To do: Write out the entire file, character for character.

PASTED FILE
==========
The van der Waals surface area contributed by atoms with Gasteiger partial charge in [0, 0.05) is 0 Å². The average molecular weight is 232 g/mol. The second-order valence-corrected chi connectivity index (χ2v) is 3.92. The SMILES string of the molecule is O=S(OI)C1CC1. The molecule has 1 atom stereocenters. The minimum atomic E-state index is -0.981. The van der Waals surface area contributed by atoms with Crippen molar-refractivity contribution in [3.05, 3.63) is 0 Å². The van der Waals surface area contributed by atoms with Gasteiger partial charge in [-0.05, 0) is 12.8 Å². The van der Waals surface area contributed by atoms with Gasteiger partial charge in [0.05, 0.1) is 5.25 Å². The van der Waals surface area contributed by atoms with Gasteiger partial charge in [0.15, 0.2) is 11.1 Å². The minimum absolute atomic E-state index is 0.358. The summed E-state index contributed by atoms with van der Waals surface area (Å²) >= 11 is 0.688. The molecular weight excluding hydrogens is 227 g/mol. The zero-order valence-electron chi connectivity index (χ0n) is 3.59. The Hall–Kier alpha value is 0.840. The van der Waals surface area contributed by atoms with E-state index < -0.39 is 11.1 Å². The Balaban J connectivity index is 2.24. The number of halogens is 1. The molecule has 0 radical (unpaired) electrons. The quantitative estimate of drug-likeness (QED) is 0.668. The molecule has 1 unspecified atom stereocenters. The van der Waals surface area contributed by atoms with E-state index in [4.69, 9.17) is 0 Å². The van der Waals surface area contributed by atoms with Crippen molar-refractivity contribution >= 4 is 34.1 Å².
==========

The van der Waals surface area contributed by atoms with Gasteiger partial charge in [0, 0.05) is 0 Å². The average molecular weight is 232 g/mol. The second-order valence-corrected chi connectivity index (χ2v) is 3.92. The SMILES string of the molecule is O=S(OI)C1CC1. The molecule has 1 atom stereocenters. The minimum atomic E-state index is -0.981. The van der Waals surface area contributed by atoms with Crippen molar-refractivity contribution in [3.05, 3.63) is 0 Å². The van der Waals surface area contributed by atoms with Gasteiger partial charge in [-0.05, 0) is 12.8 Å². The van der Waals surface area contributed by atoms with Gasteiger partial charge in [0.05, 0.1) is 5.25 Å². The van der Waals surface area contributed by atoms with Gasteiger partial charge in [0.15, 0.2) is 11.1 Å². The minimum absolute atomic E-state index is 0.358. The summed E-state index contributed by atoms with van der Waals surface area (Å²) >= 11 is 0.688. The molecular weight excluding hydrogens is 227 g/mol. The zero-order valence-electron chi connectivity index (χ0n) is 3.59. The Hall–Kier alpha value is 0.840. The van der Waals surface area contributed by atoms with E-state index < -0.39 is 11.1 Å². The Balaban J connectivity index is 2.24. The number of halogens is 1. The molecule has 0 radical (unpaired) electrons. The quantitative estimate of drug-likeness (QED) is 0.668. The molecule has 1 unspecified atom stereocenters. The van der Waals surface area contributed by atoms with E-state index in [4.69, 9.17) is 0 Å². The van der Waals surface area contributed by atoms with Crippen molar-refractivity contribution >= 4 is 34.1 Å².